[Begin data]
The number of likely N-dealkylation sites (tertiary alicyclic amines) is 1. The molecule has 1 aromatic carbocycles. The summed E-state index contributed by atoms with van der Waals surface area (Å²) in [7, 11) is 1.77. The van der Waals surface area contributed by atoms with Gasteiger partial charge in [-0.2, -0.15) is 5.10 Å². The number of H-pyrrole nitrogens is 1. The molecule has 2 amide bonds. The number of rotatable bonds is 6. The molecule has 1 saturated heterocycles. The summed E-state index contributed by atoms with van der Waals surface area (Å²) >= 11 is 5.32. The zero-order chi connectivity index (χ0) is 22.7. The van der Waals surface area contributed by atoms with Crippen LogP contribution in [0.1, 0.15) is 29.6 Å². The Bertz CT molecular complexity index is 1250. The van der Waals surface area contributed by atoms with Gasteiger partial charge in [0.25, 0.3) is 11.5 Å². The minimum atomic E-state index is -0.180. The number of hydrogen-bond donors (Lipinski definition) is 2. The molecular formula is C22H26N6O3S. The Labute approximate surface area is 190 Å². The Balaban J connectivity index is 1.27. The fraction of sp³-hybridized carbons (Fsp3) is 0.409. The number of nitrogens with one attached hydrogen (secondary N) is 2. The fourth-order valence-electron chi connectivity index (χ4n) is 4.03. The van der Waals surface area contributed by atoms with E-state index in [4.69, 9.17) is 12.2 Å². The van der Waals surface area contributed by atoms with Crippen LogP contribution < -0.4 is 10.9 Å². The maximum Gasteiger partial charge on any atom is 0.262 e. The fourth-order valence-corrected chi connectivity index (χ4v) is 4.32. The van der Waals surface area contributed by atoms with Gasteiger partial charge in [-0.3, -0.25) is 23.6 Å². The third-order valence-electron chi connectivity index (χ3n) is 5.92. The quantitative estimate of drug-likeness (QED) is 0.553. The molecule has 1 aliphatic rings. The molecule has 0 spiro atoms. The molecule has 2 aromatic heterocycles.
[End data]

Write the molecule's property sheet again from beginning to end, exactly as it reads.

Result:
The number of likely N-dealkylation sites (tertiary alicyclic amines) is 1. The molecule has 1 aromatic carbocycles. The summed E-state index contributed by atoms with van der Waals surface area (Å²) in [7, 11) is 1.77. The van der Waals surface area contributed by atoms with Gasteiger partial charge in [-0.2, -0.15) is 5.10 Å². The number of H-pyrrole nitrogens is 1. The molecule has 2 amide bonds. The number of rotatable bonds is 6. The molecule has 1 saturated heterocycles. The summed E-state index contributed by atoms with van der Waals surface area (Å²) >= 11 is 5.32. The zero-order chi connectivity index (χ0) is 22.7. The van der Waals surface area contributed by atoms with Crippen LogP contribution in [0.1, 0.15) is 29.6 Å². The Bertz CT molecular complexity index is 1250. The van der Waals surface area contributed by atoms with Gasteiger partial charge in [0.25, 0.3) is 11.5 Å². The minimum atomic E-state index is -0.180. The number of hydrogen-bond donors (Lipinski definition) is 2. The molecular formula is C22H26N6O3S. The Labute approximate surface area is 190 Å². The Balaban J connectivity index is 1.27. The fraction of sp³-hybridized carbons (Fsp3) is 0.409. The number of nitrogens with one attached hydrogen (secondary N) is 2. The fourth-order valence-electron chi connectivity index (χ4n) is 4.03. The van der Waals surface area contributed by atoms with E-state index in [4.69, 9.17) is 12.2 Å². The van der Waals surface area contributed by atoms with Crippen LogP contribution < -0.4 is 10.9 Å². The maximum Gasteiger partial charge on any atom is 0.262 e. The fourth-order valence-corrected chi connectivity index (χ4v) is 4.32. The van der Waals surface area contributed by atoms with Gasteiger partial charge in [-0.3, -0.25) is 23.6 Å². The third-order valence-electron chi connectivity index (χ3n) is 5.92. The quantitative estimate of drug-likeness (QED) is 0.553. The molecule has 1 aliphatic rings. The molecule has 0 spiro atoms. The molecule has 2 aromatic heterocycles.